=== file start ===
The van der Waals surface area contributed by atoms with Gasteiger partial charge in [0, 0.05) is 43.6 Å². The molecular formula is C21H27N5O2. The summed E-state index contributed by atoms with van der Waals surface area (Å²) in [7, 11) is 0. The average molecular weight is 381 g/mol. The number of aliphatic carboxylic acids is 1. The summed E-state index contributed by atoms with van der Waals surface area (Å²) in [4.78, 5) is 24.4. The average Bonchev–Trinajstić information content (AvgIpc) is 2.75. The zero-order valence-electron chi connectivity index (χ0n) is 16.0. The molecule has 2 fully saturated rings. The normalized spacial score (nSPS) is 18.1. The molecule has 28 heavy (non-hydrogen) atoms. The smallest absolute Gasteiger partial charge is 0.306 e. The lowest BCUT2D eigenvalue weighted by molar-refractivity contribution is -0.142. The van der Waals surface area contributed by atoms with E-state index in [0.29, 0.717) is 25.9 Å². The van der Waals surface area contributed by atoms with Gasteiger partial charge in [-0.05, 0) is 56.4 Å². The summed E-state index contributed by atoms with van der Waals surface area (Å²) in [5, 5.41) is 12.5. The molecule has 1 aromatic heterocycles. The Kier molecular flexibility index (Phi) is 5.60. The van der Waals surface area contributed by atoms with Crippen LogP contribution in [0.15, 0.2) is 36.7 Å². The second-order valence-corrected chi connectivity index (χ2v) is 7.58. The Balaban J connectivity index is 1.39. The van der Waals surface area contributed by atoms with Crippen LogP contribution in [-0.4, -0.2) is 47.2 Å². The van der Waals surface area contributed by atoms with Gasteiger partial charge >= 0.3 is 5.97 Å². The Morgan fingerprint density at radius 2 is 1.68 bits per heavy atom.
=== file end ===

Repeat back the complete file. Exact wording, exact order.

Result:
The van der Waals surface area contributed by atoms with Gasteiger partial charge in [0, 0.05) is 43.6 Å². The molecular formula is C21H27N5O2. The summed E-state index contributed by atoms with van der Waals surface area (Å²) in [7, 11) is 0. The average molecular weight is 381 g/mol. The number of aliphatic carboxylic acids is 1. The summed E-state index contributed by atoms with van der Waals surface area (Å²) in [4.78, 5) is 24.4. The average Bonchev–Trinajstić information content (AvgIpc) is 2.75. The zero-order valence-electron chi connectivity index (χ0n) is 16.0. The molecule has 2 fully saturated rings. The normalized spacial score (nSPS) is 18.1. The molecule has 28 heavy (non-hydrogen) atoms. The smallest absolute Gasteiger partial charge is 0.306 e. The lowest BCUT2D eigenvalue weighted by molar-refractivity contribution is -0.142. The van der Waals surface area contributed by atoms with E-state index in [0.29, 0.717) is 25.9 Å². The van der Waals surface area contributed by atoms with Gasteiger partial charge in [-0.05, 0) is 56.4 Å². The summed E-state index contributed by atoms with van der Waals surface area (Å²) in [5, 5.41) is 12.5. The molecule has 1 aromatic heterocycles. The Kier molecular flexibility index (Phi) is 5.60. The van der Waals surface area contributed by atoms with Crippen LogP contribution in [0.15, 0.2) is 36.7 Å². The second-order valence-corrected chi connectivity index (χ2v) is 7.58. The Balaban J connectivity index is 1.39. The van der Waals surface area contributed by atoms with Crippen LogP contribution in [-0.4, -0.2) is 47.2 Å². The van der Waals surface area contributed by atoms with Gasteiger partial charge >= 0.3 is 5.97 Å². The Morgan fingerprint density at radius 2 is 1.68 bits per heavy atom.